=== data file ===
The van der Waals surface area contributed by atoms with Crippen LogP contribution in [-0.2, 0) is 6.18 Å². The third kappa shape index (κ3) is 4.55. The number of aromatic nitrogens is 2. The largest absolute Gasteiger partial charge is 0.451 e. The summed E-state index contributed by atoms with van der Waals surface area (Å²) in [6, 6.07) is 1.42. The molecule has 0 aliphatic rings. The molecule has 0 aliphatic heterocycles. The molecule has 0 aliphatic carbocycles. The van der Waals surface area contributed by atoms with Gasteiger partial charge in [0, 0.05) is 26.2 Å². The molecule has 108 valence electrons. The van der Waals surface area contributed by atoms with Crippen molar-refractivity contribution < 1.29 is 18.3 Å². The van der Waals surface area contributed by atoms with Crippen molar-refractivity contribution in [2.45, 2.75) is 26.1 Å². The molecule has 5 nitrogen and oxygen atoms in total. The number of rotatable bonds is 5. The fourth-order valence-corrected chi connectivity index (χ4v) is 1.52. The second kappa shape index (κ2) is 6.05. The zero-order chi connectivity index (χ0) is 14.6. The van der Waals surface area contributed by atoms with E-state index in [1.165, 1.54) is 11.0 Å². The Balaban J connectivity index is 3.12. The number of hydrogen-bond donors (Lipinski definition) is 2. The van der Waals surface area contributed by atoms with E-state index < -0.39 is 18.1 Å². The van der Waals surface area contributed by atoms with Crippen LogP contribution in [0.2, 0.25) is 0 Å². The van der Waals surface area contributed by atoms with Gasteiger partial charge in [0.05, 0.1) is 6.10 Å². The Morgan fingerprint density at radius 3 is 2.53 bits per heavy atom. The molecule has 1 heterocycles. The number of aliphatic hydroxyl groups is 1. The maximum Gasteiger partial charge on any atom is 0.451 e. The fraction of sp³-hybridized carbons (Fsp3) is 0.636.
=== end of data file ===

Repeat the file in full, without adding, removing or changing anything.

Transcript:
The van der Waals surface area contributed by atoms with Crippen LogP contribution in [-0.2, 0) is 6.18 Å². The third kappa shape index (κ3) is 4.55. The number of aromatic nitrogens is 2. The largest absolute Gasteiger partial charge is 0.451 e. The summed E-state index contributed by atoms with van der Waals surface area (Å²) in [6, 6.07) is 1.42. The molecule has 0 aliphatic rings. The molecule has 0 aliphatic heterocycles. The molecule has 0 aliphatic carbocycles. The van der Waals surface area contributed by atoms with Gasteiger partial charge in [0, 0.05) is 26.2 Å². The molecule has 108 valence electrons. The van der Waals surface area contributed by atoms with Crippen molar-refractivity contribution < 1.29 is 18.3 Å². The van der Waals surface area contributed by atoms with Crippen molar-refractivity contribution in [2.45, 2.75) is 26.1 Å². The molecule has 5 nitrogen and oxygen atoms in total. The number of rotatable bonds is 5. The fourth-order valence-corrected chi connectivity index (χ4v) is 1.52. The second kappa shape index (κ2) is 6.05. The zero-order chi connectivity index (χ0) is 14.6. The van der Waals surface area contributed by atoms with E-state index in [1.165, 1.54) is 11.0 Å². The Balaban J connectivity index is 3.12. The number of hydrogen-bond donors (Lipinski definition) is 2. The van der Waals surface area contributed by atoms with E-state index < -0.39 is 18.1 Å². The van der Waals surface area contributed by atoms with Crippen LogP contribution in [0.2, 0.25) is 0 Å². The van der Waals surface area contributed by atoms with Gasteiger partial charge in [0.05, 0.1) is 6.10 Å². The Morgan fingerprint density at radius 3 is 2.53 bits per heavy atom. The molecule has 1 heterocycles. The number of aliphatic hydroxyl groups is 1. The maximum Gasteiger partial charge on any atom is 0.451 e. The fraction of sp³-hybridized carbons (Fsp3) is 0.636.